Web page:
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One of the more interesting pieces of clinical trial news in 2020 was the publication of the results of a “basket study” for neurological conditions. This was a trial that involved a drug being tested on a selection of neurodegenerative conditions, rather than just one condition.
Between December 2013 to May 2017, researchers recruited a total of 29 individuals with Alzheimer’s, 14 with progressive supranuclear palsy (PSP) and 30 with corticobasal syndrome. These participants were intravenously injected with the same drug (TPI-287 – a microtubule stabilizer) once every 3 weeks for 9 weeks (with an optional 6-week open-label extension).
Although the findings of the study did not support further development of TPI-287 for tauopathies, the overall structure of the study represents an interesting example of how researchers are taking different approaches to investigating neurodegenerative conditions.
In today’s post, we will discuss novel clinical trial designs (“baskets and umbrella”) and other examples of research efforts to better understand neurodegeneration as a whole.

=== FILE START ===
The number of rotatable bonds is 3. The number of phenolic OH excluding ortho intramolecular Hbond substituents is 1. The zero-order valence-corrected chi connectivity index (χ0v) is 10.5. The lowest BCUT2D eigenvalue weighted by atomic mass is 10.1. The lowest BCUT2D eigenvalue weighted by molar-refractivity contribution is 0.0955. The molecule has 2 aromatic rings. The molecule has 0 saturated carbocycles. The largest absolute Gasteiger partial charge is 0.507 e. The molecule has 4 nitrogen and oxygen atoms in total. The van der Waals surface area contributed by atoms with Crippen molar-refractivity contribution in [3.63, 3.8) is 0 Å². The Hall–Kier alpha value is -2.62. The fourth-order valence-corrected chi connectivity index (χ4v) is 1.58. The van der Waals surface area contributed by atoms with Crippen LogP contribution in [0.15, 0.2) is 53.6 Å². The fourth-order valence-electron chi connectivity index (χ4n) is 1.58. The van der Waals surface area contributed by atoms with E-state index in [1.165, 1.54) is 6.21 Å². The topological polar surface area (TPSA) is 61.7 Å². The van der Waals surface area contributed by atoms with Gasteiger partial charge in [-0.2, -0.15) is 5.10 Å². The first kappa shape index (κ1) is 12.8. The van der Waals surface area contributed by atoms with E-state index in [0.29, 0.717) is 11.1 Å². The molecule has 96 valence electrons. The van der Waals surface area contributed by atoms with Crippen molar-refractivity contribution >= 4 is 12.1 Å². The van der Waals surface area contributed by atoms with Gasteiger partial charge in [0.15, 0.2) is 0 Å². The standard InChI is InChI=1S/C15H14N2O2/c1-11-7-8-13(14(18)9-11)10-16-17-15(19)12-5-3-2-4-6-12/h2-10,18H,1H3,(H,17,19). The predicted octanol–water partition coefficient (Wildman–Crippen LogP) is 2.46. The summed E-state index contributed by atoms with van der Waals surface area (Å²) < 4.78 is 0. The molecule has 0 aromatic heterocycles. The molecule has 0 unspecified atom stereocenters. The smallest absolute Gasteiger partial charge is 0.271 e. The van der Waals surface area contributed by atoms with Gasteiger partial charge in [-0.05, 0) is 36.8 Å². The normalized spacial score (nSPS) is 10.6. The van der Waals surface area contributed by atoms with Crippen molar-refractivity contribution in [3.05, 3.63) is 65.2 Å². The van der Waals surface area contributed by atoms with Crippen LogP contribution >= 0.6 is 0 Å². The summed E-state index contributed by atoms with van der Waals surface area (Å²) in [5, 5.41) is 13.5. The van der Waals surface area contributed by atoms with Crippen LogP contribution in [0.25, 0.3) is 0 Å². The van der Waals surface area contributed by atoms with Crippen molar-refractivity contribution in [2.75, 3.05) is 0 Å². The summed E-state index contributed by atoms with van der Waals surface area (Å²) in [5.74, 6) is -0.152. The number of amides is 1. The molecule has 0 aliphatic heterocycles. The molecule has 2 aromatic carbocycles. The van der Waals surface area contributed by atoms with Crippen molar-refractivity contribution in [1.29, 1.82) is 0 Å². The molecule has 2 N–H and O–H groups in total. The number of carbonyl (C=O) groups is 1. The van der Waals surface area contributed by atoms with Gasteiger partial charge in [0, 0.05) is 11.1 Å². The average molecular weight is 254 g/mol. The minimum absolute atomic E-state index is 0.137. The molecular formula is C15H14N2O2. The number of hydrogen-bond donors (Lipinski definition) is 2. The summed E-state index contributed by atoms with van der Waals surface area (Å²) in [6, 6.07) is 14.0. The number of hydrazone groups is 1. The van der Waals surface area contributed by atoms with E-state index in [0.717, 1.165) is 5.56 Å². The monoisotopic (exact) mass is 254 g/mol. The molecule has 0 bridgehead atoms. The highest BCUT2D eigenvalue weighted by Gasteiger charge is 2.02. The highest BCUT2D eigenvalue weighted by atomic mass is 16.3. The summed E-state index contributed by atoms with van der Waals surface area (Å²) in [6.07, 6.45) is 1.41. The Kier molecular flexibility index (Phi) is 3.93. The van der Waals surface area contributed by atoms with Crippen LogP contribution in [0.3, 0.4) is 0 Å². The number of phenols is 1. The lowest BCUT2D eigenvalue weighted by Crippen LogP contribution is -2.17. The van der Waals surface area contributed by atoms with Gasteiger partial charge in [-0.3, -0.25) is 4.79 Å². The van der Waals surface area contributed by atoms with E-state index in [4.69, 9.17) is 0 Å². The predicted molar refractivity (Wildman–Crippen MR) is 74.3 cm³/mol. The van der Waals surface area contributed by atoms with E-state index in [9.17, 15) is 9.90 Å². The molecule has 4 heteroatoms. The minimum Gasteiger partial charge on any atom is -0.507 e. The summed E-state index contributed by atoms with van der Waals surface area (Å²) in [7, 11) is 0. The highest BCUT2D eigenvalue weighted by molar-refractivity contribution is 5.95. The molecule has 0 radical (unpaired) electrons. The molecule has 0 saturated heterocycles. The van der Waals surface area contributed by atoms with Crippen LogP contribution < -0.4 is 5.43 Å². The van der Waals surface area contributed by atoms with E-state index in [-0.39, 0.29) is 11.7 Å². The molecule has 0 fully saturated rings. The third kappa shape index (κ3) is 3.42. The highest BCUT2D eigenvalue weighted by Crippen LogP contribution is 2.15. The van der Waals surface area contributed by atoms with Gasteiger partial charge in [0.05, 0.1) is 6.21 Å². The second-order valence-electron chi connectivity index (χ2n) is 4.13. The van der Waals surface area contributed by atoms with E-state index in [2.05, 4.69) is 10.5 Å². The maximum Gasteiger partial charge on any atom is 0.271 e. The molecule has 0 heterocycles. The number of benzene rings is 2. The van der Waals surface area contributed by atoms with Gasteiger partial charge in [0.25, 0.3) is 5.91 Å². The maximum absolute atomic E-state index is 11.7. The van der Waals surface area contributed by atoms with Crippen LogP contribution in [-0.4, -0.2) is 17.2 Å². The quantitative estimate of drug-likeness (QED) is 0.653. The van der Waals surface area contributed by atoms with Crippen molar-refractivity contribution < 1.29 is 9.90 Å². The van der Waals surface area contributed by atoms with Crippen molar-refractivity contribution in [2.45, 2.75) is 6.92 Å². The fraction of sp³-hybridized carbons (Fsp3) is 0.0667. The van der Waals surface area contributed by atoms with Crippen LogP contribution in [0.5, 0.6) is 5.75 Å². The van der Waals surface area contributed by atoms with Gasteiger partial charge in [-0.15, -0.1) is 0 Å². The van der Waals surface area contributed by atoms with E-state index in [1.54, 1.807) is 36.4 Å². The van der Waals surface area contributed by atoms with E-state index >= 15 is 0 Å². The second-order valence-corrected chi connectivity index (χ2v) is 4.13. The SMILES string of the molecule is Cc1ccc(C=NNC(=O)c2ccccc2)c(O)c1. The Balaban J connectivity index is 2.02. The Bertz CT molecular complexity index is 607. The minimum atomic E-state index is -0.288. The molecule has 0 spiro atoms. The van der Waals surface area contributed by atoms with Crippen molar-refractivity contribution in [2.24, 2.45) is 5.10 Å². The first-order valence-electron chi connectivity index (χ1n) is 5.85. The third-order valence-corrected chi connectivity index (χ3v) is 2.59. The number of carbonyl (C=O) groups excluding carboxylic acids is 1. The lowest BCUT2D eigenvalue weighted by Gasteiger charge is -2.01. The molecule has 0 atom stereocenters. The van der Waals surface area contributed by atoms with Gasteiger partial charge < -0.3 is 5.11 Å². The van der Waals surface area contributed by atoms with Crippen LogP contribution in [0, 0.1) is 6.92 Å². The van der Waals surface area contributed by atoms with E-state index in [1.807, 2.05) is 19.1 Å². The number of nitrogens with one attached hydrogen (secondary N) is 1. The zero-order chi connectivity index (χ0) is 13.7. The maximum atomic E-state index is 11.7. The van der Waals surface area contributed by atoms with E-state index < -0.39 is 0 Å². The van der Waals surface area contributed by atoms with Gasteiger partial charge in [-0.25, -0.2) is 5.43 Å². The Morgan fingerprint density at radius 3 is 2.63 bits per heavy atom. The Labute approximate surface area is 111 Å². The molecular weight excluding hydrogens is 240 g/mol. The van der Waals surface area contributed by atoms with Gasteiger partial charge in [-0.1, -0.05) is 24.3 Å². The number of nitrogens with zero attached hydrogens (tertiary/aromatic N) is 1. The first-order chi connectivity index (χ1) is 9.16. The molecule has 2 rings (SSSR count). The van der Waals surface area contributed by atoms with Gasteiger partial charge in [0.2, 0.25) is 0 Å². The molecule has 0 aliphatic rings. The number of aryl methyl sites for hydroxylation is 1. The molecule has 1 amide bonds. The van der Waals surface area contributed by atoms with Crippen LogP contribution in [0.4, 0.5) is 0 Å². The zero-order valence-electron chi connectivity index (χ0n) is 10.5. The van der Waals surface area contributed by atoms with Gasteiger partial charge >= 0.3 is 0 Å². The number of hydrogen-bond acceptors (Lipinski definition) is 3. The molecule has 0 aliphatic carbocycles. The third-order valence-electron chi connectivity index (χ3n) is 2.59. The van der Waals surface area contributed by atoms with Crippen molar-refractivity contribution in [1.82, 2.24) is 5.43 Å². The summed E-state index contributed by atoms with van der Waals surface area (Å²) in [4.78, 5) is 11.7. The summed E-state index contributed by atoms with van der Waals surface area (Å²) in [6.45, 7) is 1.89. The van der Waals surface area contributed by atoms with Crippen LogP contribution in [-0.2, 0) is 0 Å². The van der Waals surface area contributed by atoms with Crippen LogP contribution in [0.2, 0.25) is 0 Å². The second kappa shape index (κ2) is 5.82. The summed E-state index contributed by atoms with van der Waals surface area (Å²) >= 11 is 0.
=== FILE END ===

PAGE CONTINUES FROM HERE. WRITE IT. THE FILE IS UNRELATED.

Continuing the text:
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It was when my daughter turned 3 years old that the psychological warfare really started.
And I remember the moment of realisation very clearly: It began with her desire for a pet dog.
Up until that point in time, she had limited experience with dogs and her negotiation strategies centred solely around crying. I think she loved “the idea” of a dog, but she was generally quite timid around them. Regardless, she gradually began applying pressure (read: lots of crying) on us to get a dog.
And said pressure began to build rapidly (read: frequent episodes of lots of crying).
Now my wife is definitely not a dog person (“wet, filthy, smelly things“). I on the other hand quite like dogs, but I was utterly, utterly, utterly opposed to getting one because I know full well who will be lumped with the mid-winter late night “walkies” two years down the line: me!
The pressure from our daughter continued to increase, however, until we finally had to sit down with her and explain that we were not going to be getting a dog. On the surface, it looked like she handled this news very well (that is to say: she did not cry). She simply accepted the situation, got up and left the room, saying “Ok”.
My wife and I looked at each other and thought “problem solved”.
The next morning, however, this picture was waiting for us on the kitchen table:
I kid you not.
That’s my daughter and her pet dog (“Linguine“) on the right, and I’m the big, cross-eyed, bad guy on the left.
Since that time the psychological manoeuvring has only become more sophisticated (the teenage years are still a few years away, but I am already absolutely terrified!).
Amusing, but what does this have to do with Parkinson’s?